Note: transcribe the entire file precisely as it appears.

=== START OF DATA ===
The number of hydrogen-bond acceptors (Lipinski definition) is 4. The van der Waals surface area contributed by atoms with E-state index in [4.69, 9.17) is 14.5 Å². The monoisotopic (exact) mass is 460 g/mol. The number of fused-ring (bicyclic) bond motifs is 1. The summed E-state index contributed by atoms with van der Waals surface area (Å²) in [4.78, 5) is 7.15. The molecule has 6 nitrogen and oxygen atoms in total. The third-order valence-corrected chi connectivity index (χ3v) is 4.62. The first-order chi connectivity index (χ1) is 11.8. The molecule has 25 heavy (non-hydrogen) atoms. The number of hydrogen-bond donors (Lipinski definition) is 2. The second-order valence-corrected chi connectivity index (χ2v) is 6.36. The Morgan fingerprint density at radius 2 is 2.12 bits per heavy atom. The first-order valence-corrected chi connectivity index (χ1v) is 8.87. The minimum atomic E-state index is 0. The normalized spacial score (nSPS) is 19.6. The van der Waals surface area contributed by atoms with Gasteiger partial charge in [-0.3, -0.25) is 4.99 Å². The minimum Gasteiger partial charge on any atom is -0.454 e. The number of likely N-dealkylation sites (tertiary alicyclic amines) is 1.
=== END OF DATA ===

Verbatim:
The number of hydrogen-bond acceptors (Lipinski definition) is 4. The van der Waals surface area contributed by atoms with E-state index in [4.69, 9.17) is 14.5 Å². The monoisotopic (exact) mass is 460 g/mol. The number of fused-ring (bicyclic) bond motifs is 1. The summed E-state index contributed by atoms with van der Waals surface area (Å²) in [4.78, 5) is 7.15. The molecule has 6 nitrogen and oxygen atoms in total. The third-order valence-corrected chi connectivity index (χ3v) is 4.62. The first-order chi connectivity index (χ1) is 11.8. The molecule has 25 heavy (non-hydrogen) atoms. The number of hydrogen-bond donors (Lipinski definition) is 2. The second-order valence-corrected chi connectivity index (χ2v) is 6.36. The Morgan fingerprint density at radius 2 is 2.12 bits per heavy atom. The first-order valence-corrected chi connectivity index (χ1v) is 8.87. The minimum atomic E-state index is 0. The normalized spacial score (nSPS) is 19.6. The van der Waals surface area contributed by atoms with Gasteiger partial charge in [-0.3, -0.25) is 4.99 Å². The minimum Gasteiger partial charge on any atom is -0.454 e. The number of likely N-dealkylation sites (tertiary alicyclic amines) is 1.